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“Federal Officials to Explore Different Route for Dakota Pipeline,” by Jack Healy, The New York Times. “Federal officials announced on Sunday that they would not approve permits for construction of the Dakota Access Pipeline beneath a dammed section of the Missouri River that tribes say sits near sacred burial sites.”
“High tuition, hungry students on U.S. college campuses,” by Bethany Bump, The Albany Times Union. “If there's one thing Angela Warner has learned in her time running a food pantry in Albany's Pine Hills neighborhood, it's that you can't put a label on the hungry.”
“'Unprecedented' numbers face severe hunger in South Sudan: U.N.,” by Alex Whiting, Reuters. “Some 3.6 million people in South Sudan face severe food shortages - the highest levels ever experienced at harvest time - and the crisis is likely to worsen when food from the current harvest runs out next year, the World Food Programme (WFP) said.”
“Stunting dwarfs much of economic gains,” by The Financial Express. “Bangladesh has made great strides in reducing poverty and child deaths. But even so, few countries on earth have more stunted children.”
“At the soup kitchen this man runs, guests are served restaurant-style,” by David Conrads, The Christian Science Monitor. “Does this sound like a soup kitchen? At the entrance, Maggie Mae Brown is greeted by a host. Once she’s seated, a waiter takes her order – oven-baked chicken with steamed potatoes and iced tea. Her meal is brought to her table, and once she’s finished, the waiter clears her dishes.”
“Mothers in Prison,” by Nicholas Kristof, The New York Times. “The women’s wing of the jail here exhales sadness. The inmates, wearing identical orange uniforms, ache as they undergo withdrawal from drugs, as they eye one another suspiciously, and as they while away the days stripped of freedom, dignity, privacy and, most painful of all, their children.”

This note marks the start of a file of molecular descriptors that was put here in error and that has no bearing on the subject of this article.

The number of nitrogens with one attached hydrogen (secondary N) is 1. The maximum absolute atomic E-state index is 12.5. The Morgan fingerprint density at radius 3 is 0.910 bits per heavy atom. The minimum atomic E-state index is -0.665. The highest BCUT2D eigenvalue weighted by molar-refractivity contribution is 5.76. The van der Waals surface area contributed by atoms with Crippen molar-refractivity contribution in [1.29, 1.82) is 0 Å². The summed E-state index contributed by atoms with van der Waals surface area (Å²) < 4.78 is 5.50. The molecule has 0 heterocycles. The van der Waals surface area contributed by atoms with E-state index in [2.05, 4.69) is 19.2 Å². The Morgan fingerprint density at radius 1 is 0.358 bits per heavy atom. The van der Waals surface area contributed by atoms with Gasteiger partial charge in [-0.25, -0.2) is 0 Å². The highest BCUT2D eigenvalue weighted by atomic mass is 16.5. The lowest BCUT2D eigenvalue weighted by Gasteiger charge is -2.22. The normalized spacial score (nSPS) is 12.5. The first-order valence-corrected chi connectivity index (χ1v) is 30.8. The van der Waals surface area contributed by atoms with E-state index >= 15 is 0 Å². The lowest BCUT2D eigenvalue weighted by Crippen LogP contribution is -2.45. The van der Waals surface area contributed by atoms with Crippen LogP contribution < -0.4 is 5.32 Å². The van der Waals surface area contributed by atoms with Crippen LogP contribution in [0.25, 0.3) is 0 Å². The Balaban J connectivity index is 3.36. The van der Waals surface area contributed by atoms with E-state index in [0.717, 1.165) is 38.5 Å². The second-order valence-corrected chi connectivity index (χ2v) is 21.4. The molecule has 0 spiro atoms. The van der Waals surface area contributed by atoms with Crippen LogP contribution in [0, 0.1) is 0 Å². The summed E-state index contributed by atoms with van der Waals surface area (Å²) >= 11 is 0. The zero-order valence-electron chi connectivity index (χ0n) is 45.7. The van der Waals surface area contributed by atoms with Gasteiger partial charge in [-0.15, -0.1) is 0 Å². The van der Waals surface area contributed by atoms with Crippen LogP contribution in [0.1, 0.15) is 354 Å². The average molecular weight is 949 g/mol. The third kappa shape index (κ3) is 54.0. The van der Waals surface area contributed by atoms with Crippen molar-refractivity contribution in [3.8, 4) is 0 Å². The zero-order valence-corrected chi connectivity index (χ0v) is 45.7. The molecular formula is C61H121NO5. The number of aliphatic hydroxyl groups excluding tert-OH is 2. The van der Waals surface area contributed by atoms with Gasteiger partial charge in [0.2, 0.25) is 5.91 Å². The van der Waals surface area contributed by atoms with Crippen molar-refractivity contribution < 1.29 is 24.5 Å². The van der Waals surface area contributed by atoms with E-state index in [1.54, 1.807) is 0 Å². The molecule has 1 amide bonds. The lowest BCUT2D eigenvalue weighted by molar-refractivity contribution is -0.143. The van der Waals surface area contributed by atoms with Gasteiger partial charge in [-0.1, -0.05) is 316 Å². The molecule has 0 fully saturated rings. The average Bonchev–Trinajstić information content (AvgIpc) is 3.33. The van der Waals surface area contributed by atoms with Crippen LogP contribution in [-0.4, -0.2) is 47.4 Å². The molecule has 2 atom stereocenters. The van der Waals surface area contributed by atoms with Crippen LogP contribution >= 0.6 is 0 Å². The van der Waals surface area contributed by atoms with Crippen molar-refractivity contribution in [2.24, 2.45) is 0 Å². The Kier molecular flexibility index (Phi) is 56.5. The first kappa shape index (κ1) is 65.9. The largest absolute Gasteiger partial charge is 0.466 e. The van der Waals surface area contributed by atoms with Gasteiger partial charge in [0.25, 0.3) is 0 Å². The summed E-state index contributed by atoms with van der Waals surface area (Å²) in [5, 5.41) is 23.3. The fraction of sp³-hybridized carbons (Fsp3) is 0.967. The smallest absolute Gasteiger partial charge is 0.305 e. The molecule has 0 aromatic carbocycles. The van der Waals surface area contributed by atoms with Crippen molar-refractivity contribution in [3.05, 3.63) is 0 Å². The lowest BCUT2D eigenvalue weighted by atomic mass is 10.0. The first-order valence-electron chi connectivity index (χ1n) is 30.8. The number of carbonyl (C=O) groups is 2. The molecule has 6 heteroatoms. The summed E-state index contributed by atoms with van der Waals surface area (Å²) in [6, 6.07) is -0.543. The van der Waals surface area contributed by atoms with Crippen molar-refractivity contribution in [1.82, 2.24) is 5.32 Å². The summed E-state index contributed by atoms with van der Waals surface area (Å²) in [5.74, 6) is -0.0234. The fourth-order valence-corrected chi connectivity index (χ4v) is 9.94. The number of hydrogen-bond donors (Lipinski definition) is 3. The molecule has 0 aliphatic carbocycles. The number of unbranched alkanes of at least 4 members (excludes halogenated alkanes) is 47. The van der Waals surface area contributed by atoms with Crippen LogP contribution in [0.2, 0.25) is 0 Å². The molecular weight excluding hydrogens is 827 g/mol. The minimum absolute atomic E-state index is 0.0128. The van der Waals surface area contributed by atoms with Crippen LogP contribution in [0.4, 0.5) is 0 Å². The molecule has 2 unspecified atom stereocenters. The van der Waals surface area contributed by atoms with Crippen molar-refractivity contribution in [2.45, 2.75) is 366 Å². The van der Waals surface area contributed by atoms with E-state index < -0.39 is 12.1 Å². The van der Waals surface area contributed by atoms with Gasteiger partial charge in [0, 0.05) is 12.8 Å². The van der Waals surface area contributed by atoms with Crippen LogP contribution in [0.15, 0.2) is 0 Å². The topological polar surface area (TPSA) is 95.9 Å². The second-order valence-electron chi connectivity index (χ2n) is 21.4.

“We need to reframe the debate about poverty,” by Mary O’Hara, The Guardian. “Donald Trump’s election threatens vulnerable people, but tackling poverty also relies on convincing society that poor people are not ‘shirkers’”
Hunger and food insecurity add at least $160 billion a year to U.S. healthcare costs.
Mass incarceration has far-reaching effects in the United States. It poses a significant barrier to ending U.S. hunger and poverty by 2030—a goal the United States adopted in 2015. But the connection is not always obvious.
The United States has long been a global leader in responding to humanitarian emergencies. Food assistance that includes nutritious food for pregnant women and young children is both a life-and-death matter for individuals and an economic imperative for countries.
Dear Members of Congress,
As the president and Congress are preparing their plans for this year, almost 100 church leaders—from all the families of U.S. Christianity—are...
This devotional guide invites deepened relationship with and among Pan-African people and elected leaders in the mission to end hunger and poverty.
Thank you for inviting me to preach here at Duke University Chapel. And I especially want to thank the Bread for the World members who have come this morning.
Bruce Puckett urged...
A set of how-to sheets for carrying out advocacy and fact sheets on the current issues Bread for the World is working on.
For new and current Bread grassroots hunger activists.
Ideal as a starter toolkit for new Bread activists or as a set of updates for current activists.
Unnecessarily long prison sentences, combined with the lack of rehabilitative programs for people in prison, exacerbate hunger, poverty, and existing inequalities.
Overly harsh mandatory minimum prison sentences have contributed to the rapid increase of our country’s prison population. The...
Learn more about the principles that Bread for the World supports regarding health reform.